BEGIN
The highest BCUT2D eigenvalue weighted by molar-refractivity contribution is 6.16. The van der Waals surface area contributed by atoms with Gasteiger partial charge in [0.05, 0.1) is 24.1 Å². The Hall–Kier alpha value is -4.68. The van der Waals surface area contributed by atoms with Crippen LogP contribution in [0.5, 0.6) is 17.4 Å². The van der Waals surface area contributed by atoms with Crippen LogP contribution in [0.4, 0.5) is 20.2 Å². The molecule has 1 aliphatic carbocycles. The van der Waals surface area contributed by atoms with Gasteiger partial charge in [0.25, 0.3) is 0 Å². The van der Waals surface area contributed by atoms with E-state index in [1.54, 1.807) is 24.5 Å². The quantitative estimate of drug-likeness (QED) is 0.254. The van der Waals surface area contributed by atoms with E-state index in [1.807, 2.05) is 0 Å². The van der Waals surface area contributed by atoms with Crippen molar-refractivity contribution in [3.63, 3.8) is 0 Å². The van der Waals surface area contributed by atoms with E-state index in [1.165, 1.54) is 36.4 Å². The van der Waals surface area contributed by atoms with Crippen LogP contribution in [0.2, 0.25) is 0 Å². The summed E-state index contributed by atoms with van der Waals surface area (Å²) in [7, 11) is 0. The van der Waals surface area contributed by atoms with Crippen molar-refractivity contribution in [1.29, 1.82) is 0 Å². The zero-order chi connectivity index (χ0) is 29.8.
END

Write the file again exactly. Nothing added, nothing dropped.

The highest BCUT2D eigenvalue weighted by molar-refractivity contribution is 6.16. The van der Waals surface area contributed by atoms with Gasteiger partial charge in [0.05, 0.1) is 24.1 Å². The Hall–Kier alpha value is -4.68. The van der Waals surface area contributed by atoms with Crippen LogP contribution in [0.5, 0.6) is 17.4 Å². The van der Waals surface area contributed by atoms with Crippen LogP contribution in [0.4, 0.5) is 20.2 Å². The molecule has 1 aliphatic carbocycles. The van der Waals surface area contributed by atoms with Gasteiger partial charge in [0.25, 0.3) is 0 Å². The van der Waals surface area contributed by atoms with E-state index in [1.54, 1.807) is 24.5 Å². The quantitative estimate of drug-likeness (QED) is 0.254. The van der Waals surface area contributed by atoms with E-state index in [1.807, 2.05) is 0 Å². The van der Waals surface area contributed by atoms with Crippen molar-refractivity contribution in [3.63, 3.8) is 0 Å². The van der Waals surface area contributed by atoms with E-state index in [1.165, 1.54) is 36.4 Å². The van der Waals surface area contributed by atoms with Crippen LogP contribution in [0.2, 0.25) is 0 Å². The summed E-state index contributed by atoms with van der Waals surface area (Å²) in [7, 11) is 0. The van der Waals surface area contributed by atoms with Crippen molar-refractivity contribution in [1.29, 1.82) is 0 Å². The zero-order chi connectivity index (χ0) is 29.8.